NEW DELHI – In ways big and small, Asia is still living with the tainted legacy of imperialism. Consider the debate now underway in Myanmar – or Burma to some. Because the imperial tongue found it difficult to pronounce “Myanmar,” the country’s no-nonsense British masters renamed it Burma (redrawing its borders as well for good measure).
The new name stuck until the military regime that ruled the country for decades restored the original one in 1989. Ironically, however, the newly empowered democratic opposition would like to bring back the name Burma, viewing “Myanmar” as emblematic of the dictatorship that they wish to leave behind.
But the past can never be truly erased. Not even Mao Zedong, with the fury unleashed during China’s Cultural Revolution, could make the “Four Olds” (old customs, old culture, old habits, and old ideas) vanish. And whether one uses “Yangon” or “Rangoon” to identify Myanmar/Burma’s capital, the place still remains what the British travel writer Norman Lewis described as “imperial and rectilinear…built by a people who refused compromise with the East.”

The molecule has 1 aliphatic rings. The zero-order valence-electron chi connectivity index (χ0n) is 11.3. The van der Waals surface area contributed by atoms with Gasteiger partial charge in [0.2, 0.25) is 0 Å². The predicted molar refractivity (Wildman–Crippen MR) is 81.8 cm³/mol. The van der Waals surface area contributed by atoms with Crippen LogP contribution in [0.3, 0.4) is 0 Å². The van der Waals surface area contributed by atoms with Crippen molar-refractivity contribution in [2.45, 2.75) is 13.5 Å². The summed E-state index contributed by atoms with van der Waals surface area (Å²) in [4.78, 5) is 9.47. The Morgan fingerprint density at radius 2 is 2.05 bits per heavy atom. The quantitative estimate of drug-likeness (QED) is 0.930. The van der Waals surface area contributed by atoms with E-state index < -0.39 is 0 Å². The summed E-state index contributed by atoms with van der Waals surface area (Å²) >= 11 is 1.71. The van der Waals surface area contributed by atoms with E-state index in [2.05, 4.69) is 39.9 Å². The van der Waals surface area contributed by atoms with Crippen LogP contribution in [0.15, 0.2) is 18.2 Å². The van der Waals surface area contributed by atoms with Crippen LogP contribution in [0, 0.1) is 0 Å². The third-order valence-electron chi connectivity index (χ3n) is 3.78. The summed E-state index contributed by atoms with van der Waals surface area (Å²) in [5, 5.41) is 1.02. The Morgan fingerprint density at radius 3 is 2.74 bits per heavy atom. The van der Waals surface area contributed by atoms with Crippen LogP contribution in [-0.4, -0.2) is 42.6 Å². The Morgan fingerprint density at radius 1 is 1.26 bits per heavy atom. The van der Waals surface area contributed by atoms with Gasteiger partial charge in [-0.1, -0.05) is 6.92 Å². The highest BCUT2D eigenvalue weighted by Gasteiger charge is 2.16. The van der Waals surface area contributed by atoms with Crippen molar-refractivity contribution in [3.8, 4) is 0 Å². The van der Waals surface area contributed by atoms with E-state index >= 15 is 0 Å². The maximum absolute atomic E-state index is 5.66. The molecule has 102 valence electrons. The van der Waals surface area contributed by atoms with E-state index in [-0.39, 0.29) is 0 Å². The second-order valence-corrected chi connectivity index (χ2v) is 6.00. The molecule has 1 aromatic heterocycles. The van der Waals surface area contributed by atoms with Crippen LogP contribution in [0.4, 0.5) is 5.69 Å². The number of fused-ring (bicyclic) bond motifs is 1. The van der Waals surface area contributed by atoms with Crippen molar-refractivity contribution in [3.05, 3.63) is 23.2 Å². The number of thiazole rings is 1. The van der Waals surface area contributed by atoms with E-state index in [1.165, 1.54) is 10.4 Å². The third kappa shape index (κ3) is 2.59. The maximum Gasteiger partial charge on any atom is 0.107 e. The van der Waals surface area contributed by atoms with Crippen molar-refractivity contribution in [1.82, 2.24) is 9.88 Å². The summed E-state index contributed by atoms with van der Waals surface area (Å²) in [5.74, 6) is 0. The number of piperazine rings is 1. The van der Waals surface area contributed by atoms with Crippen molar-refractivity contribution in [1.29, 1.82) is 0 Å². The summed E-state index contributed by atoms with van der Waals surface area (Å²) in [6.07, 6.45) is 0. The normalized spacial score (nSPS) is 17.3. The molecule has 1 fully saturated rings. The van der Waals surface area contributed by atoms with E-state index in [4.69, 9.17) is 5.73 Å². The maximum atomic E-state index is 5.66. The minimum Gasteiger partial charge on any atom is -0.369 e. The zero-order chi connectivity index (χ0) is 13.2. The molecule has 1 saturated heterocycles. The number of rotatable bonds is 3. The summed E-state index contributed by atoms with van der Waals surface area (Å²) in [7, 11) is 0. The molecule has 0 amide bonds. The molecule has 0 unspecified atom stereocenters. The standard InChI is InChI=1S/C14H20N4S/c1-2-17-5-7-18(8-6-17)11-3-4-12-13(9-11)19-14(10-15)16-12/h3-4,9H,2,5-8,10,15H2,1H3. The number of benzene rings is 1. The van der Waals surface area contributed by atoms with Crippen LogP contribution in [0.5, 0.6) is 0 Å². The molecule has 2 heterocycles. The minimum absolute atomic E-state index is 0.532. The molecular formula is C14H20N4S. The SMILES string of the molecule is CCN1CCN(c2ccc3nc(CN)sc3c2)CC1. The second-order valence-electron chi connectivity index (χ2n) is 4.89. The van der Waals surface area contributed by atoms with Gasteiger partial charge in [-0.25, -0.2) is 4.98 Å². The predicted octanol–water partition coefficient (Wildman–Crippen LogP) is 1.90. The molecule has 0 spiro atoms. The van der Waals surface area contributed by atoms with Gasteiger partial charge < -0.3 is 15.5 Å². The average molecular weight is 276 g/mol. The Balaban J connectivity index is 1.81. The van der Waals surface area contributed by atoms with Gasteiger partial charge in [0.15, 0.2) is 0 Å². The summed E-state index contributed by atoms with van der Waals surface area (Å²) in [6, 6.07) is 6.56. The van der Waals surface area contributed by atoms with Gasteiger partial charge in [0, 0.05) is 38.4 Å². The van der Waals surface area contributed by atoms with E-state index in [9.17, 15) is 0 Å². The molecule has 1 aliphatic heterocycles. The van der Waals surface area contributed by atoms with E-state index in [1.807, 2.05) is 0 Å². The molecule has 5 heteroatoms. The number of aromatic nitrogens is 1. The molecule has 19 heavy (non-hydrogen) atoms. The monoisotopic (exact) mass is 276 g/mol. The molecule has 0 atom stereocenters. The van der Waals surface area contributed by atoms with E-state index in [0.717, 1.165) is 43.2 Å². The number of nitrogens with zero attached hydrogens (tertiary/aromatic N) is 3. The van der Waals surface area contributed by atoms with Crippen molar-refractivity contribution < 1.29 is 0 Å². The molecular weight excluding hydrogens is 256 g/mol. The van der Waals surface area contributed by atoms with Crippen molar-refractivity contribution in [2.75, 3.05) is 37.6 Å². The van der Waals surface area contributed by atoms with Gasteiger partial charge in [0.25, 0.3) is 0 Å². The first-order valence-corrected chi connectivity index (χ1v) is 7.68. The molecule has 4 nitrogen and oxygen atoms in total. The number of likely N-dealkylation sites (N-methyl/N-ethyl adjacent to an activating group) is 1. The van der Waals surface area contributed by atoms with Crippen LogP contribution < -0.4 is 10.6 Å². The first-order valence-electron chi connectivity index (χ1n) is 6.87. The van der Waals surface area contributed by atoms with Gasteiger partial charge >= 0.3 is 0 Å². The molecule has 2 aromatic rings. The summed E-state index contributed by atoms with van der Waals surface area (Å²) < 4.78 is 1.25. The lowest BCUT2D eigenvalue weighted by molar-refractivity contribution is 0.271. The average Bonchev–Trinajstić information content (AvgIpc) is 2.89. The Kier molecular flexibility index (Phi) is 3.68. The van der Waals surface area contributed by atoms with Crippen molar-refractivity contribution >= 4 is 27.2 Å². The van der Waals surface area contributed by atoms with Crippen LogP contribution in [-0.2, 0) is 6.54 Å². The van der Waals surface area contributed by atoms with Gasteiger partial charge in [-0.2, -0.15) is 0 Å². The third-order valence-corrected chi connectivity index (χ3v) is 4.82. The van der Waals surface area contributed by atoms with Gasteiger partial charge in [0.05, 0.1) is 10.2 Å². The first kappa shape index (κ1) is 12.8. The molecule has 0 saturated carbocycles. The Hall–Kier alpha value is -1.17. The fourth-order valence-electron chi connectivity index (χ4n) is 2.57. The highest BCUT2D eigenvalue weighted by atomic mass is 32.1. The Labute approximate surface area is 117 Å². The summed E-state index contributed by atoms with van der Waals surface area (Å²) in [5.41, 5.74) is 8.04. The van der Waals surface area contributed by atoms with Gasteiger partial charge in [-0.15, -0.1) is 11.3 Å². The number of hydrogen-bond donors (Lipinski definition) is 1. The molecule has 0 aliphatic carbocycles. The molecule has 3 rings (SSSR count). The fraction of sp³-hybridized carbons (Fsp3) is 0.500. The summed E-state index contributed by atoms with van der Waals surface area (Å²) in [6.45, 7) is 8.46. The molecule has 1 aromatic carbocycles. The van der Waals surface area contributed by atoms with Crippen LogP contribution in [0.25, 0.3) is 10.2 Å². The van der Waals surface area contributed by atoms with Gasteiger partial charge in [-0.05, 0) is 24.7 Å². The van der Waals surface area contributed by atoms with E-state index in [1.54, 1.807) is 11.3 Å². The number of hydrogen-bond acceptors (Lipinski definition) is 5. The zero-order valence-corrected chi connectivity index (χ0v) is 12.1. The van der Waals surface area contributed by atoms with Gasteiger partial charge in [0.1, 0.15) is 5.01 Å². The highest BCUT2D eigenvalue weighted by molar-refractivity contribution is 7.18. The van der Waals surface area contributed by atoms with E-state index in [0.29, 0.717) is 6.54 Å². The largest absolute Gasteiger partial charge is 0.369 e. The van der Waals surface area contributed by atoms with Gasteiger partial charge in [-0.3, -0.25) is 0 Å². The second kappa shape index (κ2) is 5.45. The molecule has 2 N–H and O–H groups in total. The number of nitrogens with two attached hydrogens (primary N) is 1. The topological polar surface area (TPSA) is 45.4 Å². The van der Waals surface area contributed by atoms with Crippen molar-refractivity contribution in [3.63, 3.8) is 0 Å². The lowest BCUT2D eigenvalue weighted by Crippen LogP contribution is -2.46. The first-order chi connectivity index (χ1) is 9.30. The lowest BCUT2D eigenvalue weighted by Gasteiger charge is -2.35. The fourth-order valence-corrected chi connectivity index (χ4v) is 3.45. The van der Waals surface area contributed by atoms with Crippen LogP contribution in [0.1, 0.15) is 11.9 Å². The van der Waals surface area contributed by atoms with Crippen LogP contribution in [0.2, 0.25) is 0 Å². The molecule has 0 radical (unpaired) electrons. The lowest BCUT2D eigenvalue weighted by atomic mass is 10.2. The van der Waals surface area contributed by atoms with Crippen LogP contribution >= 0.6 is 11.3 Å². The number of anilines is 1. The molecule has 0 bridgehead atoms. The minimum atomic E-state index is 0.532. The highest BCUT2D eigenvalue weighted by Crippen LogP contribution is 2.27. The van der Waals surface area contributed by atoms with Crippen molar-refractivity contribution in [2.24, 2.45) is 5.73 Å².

The British-built Rangoon was, of course, the Victorian colonizer’s response to what Lewis called the “unsubstantial glories of Mandalay.” As he put it, “These massive columns now rise with shabby dignity from the tangle of scavenging dogs and sprawling, ragged bodies at their base.”